MegaCorp Affinity Waning

MegaCorp announced significant layoffs last week .. again. In fact, both of the Fortune 500 companies I worked for have had significant job cuts this year, despite weathering the pandemic pretty well in 2020.

I am years away from the two MegaCorps now, but it is still tough to see colleagues let go after long careers. Combined, the two companies cut nearly 5K employees – many out of their MN headquarters where I worked.

During my career I had a good deal of pride for the companies I worked for and the brands I led. As a marketer, I think that is natural. In fact, I’m sure many said people said about me: “He bleeds [brand] blue, or [brand] red”. I still have a good number of brand hats, coats, or bags I was happy to show off, as I was proud to play a leading role on these big, well-known brands.

Yet, like so many things I once had a personal connection to in my life, that pride has dissipated over the years. When I think of places I’ve lived, schools I went to, and organizations I was a part of, I have to admit that they mean less and less to me as each day passes.

To be honest, I’m not sure if the change is just part of getting older or a function of living a relatively independent lifestyle in retirement. I suppose it is both. I’m sure I’ve lost some of the youthful trust I once had in institutions, especially MegaCorp. And, because I don’t actually need to rely on those institutions anymore, any partisan rooting tendencies go out the window.

For me, this feeling is compounded by the fact that many of the businesses I worked on just aren’t as successful as they once were. One big brand – which I still have a nice golf hat for – went from being the #1 brand in their category to #4. I see so little advertising for the brand anymore, it might be becoming the next RC Cola!

Regardless, I’m golfing later this week and I think I’ll make sure to wear that brand hat on the links. My pride is waning, but it is not completely gone. If anything, what’s left might be bolstered by a good dose of personal nostalgia. After all, even folks that worked at companies like Kodak, Pan Am, and Oldsmobile must still enjoy reminiscing about their own days gone by!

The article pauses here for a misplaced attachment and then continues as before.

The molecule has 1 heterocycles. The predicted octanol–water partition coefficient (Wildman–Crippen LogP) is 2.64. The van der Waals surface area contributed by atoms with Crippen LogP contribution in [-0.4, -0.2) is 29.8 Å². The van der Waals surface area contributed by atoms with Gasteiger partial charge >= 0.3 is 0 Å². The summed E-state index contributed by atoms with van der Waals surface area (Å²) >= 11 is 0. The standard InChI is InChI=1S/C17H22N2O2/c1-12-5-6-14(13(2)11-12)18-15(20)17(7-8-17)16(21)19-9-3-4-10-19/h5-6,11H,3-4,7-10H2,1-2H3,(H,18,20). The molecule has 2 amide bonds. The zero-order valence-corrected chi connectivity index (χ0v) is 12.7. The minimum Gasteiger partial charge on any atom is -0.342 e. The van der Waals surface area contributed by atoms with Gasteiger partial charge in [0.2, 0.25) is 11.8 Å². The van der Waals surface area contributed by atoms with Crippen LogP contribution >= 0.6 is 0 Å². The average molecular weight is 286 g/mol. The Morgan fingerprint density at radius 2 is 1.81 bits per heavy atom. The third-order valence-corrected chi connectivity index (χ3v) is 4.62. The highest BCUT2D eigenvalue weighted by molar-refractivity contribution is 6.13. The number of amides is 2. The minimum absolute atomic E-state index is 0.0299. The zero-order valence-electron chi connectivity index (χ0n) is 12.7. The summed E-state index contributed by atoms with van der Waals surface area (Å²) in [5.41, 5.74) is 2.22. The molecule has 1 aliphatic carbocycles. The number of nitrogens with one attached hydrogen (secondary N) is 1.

How Attached To Your MegaCorp / Businesses Do You Still Feel?

Image Credit: PrestigeSocialMedia.com

4 thoughts on “MegaCorp Affinity Waning

  1. Chief, one of my clients in the 70’s was Pan Am! I do have fond memories. And just yesterday, I gave two of our grandkids doughboy dolls. They were happy! I still follow client’s brands and businesses in WSJ. I exult in their successes and grieved in their losses. On LinkedIn, I stay in touch with colleagues at agencies and clients. A 5K loss of jobs in one city is more than a ripple, and gives me concerns about how those companies are currently managed. But knowing the high quality of people who worked their the individuals will move on successfully. What’s past is prologue.

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    1. I’ve gotten quite a few calls and unexpected retirement notices over the last few weeks. It’s tough to see the change at MegaCorp, especially with the success that the business had during the pandemic. Hopefully they don’t go the way of Pan Am, although that brand seems to still have a lot of cache with people, doesn’t it?!

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  2. I have to say, I still have a great affinity for my past employer. I also still wear my old company apparel. But the company’s success became its own downfall, as it resulted in being acquired by the largest company in our industry, eventually eliminating the original company name entirely. There’s even a former employee initiated Facebook page for the former company, so the affinity is obviously wide spread among many former colleagues still active on that FB page now twelve years past the acquisition! The same cannot be said for the acquiring company, which is why most of us pulled the chords on our golden parachutes soon after the acquisition. The acquiring company heavily cannibalized the former company and soon after, layoffs began, and the stock price fell. The acquiring company continues to exist, but has lost significant market share thanks to poor management and massive turnover. It’s funny how the smaller former company continues to have a strong employee following on FB even beyond its existence. I think it says a lot about our former management team and our fantastic employees. So wear those old logos proud!

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    1. That sounds like a tough acquisition. My original MegaCorp (12 years there for me) was acquired by our cross-twin rival in 2001. I stayed another 12 years, but as you experienced, it wasn’t the same. That company is smaller now than it was 9 years ago when I left. I love the people and brands, but my loyalty isn’t what it once was when I go down the grocery aisle.

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